Mario may be super, but even he must get bored hurdling the same Goombas and falling off the same cliffs over and over. Fortunately, a new artificial intelligence (AI) algorithm can endlessly produce new levels, and even tailor them to a player’s skill level.
Computer scientists have spent decades honing “procedural content generation,” the use of algorithms to automatically design new characters, landscapes, and weapons for video games, saving humans hours of labor. (The 2016 game No Man’s Sky can generate up to 18 quintillion unique planets as players explore the galaxy, a daunting task for any human designer.) But programmers still need to handcraft the rules that tell the computer how to create such content. In recent years they’ve applied machine learning, an AI technique by which computers learn from examples, so AI can simply produce more content in the style of existing content without needing explicit instructions. Game levels are particularly tricky to generate, however, because small changes can make them unplayable—a stray wall can seal off a critical passage, for example.
The new method learns to imitate human-created levels and then allows for customization. It has two phases. In the first, a “generative adversarial network” (GAN) learns through trial and error to transform strings of numbers into levels indistinguishable from human-created levels. A second phase then helps find strings of numbers that lead to levels that are not just realistic, but that fit certain requirements—such as having a lot of enemies or jumps. The authors gained precise control over how difficult the levels were, they report in a paper to be presented in July at the Genetic and Evolutionary Computation Conference in Kyoto, Japan. They believe their approach would work for other games, too.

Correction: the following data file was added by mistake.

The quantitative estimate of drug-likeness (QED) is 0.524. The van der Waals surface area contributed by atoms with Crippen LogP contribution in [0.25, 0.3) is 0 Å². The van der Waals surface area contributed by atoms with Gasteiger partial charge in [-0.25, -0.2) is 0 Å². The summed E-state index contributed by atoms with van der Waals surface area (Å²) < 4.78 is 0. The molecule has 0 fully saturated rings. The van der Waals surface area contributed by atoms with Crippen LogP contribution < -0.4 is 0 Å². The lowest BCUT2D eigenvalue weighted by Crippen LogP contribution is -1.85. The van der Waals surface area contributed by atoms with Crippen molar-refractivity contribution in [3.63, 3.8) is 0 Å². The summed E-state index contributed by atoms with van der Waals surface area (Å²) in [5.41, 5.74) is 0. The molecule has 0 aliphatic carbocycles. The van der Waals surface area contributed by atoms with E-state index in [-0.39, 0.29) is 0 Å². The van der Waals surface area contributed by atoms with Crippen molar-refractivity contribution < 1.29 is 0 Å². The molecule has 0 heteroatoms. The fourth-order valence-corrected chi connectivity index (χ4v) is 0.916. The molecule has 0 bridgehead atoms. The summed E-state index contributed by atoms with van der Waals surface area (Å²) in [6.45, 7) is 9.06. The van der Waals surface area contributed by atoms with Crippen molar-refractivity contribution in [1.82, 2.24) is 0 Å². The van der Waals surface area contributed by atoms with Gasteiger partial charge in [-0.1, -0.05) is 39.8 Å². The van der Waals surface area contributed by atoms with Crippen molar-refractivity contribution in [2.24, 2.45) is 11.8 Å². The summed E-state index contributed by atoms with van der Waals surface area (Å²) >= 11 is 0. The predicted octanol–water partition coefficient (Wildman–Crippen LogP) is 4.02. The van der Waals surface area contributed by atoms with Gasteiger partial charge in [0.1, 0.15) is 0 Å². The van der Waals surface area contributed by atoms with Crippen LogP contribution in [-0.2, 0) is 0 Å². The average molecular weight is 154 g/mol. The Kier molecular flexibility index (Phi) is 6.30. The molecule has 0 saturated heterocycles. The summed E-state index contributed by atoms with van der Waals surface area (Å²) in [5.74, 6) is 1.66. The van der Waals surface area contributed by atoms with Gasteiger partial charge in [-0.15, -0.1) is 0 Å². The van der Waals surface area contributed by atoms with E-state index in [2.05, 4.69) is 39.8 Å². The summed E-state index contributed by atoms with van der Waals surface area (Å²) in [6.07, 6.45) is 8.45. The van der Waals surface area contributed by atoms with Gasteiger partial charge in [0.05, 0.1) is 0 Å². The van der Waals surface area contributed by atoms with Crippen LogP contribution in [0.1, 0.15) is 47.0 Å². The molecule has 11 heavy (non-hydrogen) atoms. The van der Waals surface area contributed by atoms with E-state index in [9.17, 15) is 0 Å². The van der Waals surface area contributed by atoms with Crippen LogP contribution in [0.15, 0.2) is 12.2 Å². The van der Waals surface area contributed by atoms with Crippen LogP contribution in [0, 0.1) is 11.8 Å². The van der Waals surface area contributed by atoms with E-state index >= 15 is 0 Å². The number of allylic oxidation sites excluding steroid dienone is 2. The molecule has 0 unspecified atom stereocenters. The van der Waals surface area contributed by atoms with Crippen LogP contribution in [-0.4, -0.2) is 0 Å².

Another new method uses GANs to produce new maps for Doom, the classic first-person shooter game. The algorithm creates Doom maps that match human-created ones visually as well as on certain higher-level features such as the balance of large and small rooms, the authors report in a paper posted to arXiv last month. (Both papers were mentioned in Import AI, a newsletter.) Procedural content generation doesn’t just save designers time and save Mario from tedium. It could also help video games adjust to the skill levels of players on the fly. Super.